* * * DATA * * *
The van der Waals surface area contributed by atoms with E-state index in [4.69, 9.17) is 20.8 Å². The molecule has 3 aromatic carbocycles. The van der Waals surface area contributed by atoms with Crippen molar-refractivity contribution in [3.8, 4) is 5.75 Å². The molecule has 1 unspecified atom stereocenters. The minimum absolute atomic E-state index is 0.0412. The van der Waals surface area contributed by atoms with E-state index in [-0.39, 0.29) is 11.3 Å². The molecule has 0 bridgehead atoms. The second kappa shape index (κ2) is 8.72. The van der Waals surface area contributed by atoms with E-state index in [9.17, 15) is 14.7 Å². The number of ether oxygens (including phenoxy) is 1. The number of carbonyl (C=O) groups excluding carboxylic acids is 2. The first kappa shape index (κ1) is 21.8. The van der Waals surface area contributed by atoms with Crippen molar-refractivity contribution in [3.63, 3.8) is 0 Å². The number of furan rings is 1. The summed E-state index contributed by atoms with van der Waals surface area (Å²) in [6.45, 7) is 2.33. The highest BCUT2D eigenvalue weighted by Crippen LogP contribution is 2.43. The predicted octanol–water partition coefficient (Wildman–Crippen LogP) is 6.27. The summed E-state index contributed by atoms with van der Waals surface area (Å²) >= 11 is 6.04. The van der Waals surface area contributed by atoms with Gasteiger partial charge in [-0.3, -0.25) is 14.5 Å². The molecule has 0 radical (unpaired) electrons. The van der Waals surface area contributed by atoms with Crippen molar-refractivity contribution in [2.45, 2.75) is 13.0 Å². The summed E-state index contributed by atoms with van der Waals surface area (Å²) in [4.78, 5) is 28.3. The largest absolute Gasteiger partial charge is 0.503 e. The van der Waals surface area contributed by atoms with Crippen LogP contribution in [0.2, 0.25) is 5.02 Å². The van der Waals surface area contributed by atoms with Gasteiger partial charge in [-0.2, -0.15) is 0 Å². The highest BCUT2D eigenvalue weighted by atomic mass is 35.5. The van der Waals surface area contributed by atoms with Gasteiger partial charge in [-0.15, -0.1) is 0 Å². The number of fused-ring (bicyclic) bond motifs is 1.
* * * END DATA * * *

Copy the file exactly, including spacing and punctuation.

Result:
The van der Waals surface area contributed by atoms with E-state index in [4.69, 9.17) is 20.8 Å². The molecule has 3 aromatic carbocycles. The van der Waals surface area contributed by atoms with Crippen molar-refractivity contribution in [3.8, 4) is 5.75 Å². The molecule has 1 unspecified atom stereocenters. The minimum absolute atomic E-state index is 0.0412. The van der Waals surface area contributed by atoms with E-state index in [-0.39, 0.29) is 11.3 Å². The molecule has 0 bridgehead atoms. The second kappa shape index (κ2) is 8.72. The van der Waals surface area contributed by atoms with E-state index in [9.17, 15) is 14.7 Å². The number of ether oxygens (including phenoxy) is 1. The number of carbonyl (C=O) groups excluding carboxylic acids is 2. The first kappa shape index (κ1) is 21.8. The van der Waals surface area contributed by atoms with Crippen molar-refractivity contribution in [3.63, 3.8) is 0 Å². The number of furan rings is 1. The summed E-state index contributed by atoms with van der Waals surface area (Å²) in [6.45, 7) is 2.33. The highest BCUT2D eigenvalue weighted by Crippen LogP contribution is 2.43. The predicted octanol–water partition coefficient (Wildman–Crippen LogP) is 6.27. The summed E-state index contributed by atoms with van der Waals surface area (Å²) >= 11 is 6.04. The van der Waals surface area contributed by atoms with Gasteiger partial charge in [-0.3, -0.25) is 14.5 Å². The molecule has 0 radical (unpaired) electrons. The van der Waals surface area contributed by atoms with Crippen molar-refractivity contribution in [2.45, 2.75) is 13.0 Å². The summed E-state index contributed by atoms with van der Waals surface area (Å²) in [4.78, 5) is 28.3. The largest absolute Gasteiger partial charge is 0.503 e. The van der Waals surface area contributed by atoms with Crippen LogP contribution in [0.2, 0.25) is 5.02 Å². The van der Waals surface area contributed by atoms with Gasteiger partial charge in [-0.2, -0.15) is 0 Å². The highest BCUT2D eigenvalue weighted by atomic mass is 35.5. The van der Waals surface area contributed by atoms with Gasteiger partial charge in [-0.15, -0.1) is 0 Å². The number of fused-ring (bicyclic) bond motifs is 1.